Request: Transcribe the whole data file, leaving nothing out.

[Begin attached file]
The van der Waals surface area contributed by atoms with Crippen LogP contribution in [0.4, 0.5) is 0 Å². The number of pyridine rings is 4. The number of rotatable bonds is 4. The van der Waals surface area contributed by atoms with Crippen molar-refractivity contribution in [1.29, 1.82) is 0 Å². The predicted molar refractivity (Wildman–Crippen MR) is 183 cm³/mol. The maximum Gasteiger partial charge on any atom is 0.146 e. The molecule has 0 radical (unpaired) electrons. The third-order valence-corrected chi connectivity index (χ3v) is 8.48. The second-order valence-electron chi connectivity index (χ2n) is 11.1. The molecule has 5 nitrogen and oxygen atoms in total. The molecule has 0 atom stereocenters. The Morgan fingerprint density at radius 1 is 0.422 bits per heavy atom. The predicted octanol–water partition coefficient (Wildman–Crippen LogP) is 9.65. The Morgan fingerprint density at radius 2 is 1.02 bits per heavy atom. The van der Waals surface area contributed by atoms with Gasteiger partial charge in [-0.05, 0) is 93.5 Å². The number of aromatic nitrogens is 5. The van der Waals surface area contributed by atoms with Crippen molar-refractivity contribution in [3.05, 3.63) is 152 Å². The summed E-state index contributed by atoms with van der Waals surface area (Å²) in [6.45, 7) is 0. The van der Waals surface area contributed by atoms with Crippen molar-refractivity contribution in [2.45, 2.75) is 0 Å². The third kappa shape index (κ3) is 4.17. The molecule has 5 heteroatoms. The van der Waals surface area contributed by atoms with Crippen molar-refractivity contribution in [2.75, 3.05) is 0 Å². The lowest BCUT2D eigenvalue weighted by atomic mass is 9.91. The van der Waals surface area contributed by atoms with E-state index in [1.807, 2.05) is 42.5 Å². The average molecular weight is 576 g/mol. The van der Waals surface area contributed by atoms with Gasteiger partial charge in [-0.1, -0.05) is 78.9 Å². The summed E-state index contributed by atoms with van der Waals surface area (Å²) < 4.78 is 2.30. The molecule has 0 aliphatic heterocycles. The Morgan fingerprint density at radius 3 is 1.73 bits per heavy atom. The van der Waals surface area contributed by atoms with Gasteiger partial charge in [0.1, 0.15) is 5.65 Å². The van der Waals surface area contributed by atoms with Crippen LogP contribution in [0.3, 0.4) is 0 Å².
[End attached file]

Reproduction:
The van der Waals surface area contributed by atoms with Crippen LogP contribution in [0.4, 0.5) is 0 Å². The number of pyridine rings is 4. The number of rotatable bonds is 4. The van der Waals surface area contributed by atoms with Crippen molar-refractivity contribution in [1.29, 1.82) is 0 Å². The predicted molar refractivity (Wildman–Crippen MR) is 183 cm³/mol. The maximum Gasteiger partial charge on any atom is 0.146 e. The molecule has 0 radical (unpaired) electrons. The third-order valence-corrected chi connectivity index (χ3v) is 8.48. The second-order valence-electron chi connectivity index (χ2n) is 11.1. The molecule has 5 nitrogen and oxygen atoms in total. The molecule has 0 atom stereocenters. The Morgan fingerprint density at radius 1 is 0.422 bits per heavy atom. The predicted octanol–water partition coefficient (Wildman–Crippen LogP) is 9.65. The Morgan fingerprint density at radius 2 is 1.02 bits per heavy atom. The van der Waals surface area contributed by atoms with Gasteiger partial charge in [-0.05, 0) is 93.5 Å². The number of aromatic nitrogens is 5. The van der Waals surface area contributed by atoms with Crippen molar-refractivity contribution in [3.05, 3.63) is 152 Å². The summed E-state index contributed by atoms with van der Waals surface area (Å²) in [6.45, 7) is 0. The van der Waals surface area contributed by atoms with Crippen molar-refractivity contribution in [2.45, 2.75) is 0 Å². The third kappa shape index (κ3) is 4.17. The molecule has 5 heteroatoms. The van der Waals surface area contributed by atoms with Crippen molar-refractivity contribution in [2.75, 3.05) is 0 Å². The lowest BCUT2D eigenvalue weighted by atomic mass is 9.91. The van der Waals surface area contributed by atoms with E-state index in [1.807, 2.05) is 42.5 Å². The average molecular weight is 576 g/mol. The van der Waals surface area contributed by atoms with Gasteiger partial charge in [-0.1, -0.05) is 78.9 Å². The summed E-state index contributed by atoms with van der Waals surface area (Å²) < 4.78 is 2.30. The molecule has 0 aliphatic heterocycles. The Morgan fingerprint density at radius 3 is 1.73 bits per heavy atom. The van der Waals surface area contributed by atoms with Gasteiger partial charge in [0.1, 0.15) is 5.65 Å². The van der Waals surface area contributed by atoms with Crippen LogP contribution in [0.3, 0.4) is 0 Å².